Did Fake News Lose the Vietnam War? https://www.wsj.com/articles/did-fake-news-lose-the-vietnam-war-1517270406
This is a laudable effort, considering that the cost of developing a non-trivial (i.e., much more complex than the dumb ASICs for bitcoin mining) runs in the tens of millions of dollars. However, I predict that most firms will still start their development with FPGA. Of course, FPGA has much lower clock frequency and is not as energy-efficient as ASIC, its cost is orders of magnitude lower.
You don’t run into this everyday: a database that uses SQL natively, meets ACID requirements, handles time-series data, open-source, and yet competitive (or so claimed) against NoSQL databases. If I were still in the high-frequency trading business, I would definitely take a look.
The best part is its use of SQL. No one really wants to deal with MapReduce or NoSQL. At the end of the day, if you are honest with yourself, you will admit that you want to use SQL to get stuff done. We use NoSQL only because of perceived performance advantage. No one wants eventual consistency if immediate consistency is available at a small performance price.
…the publicly available frameworks like TensorFlow are great for research but are not efficient enough for deployment in cybersecurity…. using convolutional neural nets is good with local correlations in the data [but not so for situations without local correlation]….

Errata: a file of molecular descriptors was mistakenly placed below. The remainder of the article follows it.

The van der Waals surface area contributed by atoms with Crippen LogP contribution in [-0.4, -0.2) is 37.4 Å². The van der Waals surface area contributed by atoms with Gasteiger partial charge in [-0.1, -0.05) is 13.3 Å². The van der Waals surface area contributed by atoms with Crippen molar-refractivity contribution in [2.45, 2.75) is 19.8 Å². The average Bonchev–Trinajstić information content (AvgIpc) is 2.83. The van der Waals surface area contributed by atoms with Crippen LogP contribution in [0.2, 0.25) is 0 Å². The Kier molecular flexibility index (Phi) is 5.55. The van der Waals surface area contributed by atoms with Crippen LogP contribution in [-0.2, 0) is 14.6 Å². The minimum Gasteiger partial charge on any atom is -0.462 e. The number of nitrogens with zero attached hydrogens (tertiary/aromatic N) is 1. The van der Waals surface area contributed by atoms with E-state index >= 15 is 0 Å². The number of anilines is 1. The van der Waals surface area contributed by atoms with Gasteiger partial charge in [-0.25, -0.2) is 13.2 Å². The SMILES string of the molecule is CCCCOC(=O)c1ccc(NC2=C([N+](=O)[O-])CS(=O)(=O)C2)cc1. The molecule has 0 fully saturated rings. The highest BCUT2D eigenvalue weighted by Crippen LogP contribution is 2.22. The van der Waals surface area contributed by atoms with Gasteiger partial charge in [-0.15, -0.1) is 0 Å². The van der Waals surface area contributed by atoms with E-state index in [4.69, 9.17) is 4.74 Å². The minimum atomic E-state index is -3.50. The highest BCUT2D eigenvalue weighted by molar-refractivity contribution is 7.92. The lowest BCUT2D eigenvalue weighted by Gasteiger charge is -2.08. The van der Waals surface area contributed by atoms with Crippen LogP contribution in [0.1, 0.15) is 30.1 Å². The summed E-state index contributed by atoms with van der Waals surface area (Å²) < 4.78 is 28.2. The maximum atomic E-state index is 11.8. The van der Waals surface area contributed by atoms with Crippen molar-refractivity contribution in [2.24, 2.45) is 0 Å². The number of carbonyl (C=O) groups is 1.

This is a great personal story and facts about the mortgage crisis that precipitated the financial crisis of 2007 (or 2008, depending on whom you ask), from the eyes of a Wall Street Journal reporter who owed more money on his mortgage than the house was worth.
This is an interesting post, and I like the author’s writing style.
I think his experience at Google basically shows that Google is no good at consumer products. All of the winning products the author lists (e.g., Spanner, TPU) are enterprise products, and all of the failing ones are consumer products. Unfortunately, Google Cloud, arguably their most important enterprise product, is faltering and falling farther and farther behind AWS.
Another point I wanted to make is that the author would be advisable to look to China for the next revolution, where he will see a lot of parallels to his experience in Southeast Asia. WeChatPay is already widely used in China, as most Chinese are already going cashless. The revolution has already happened in China.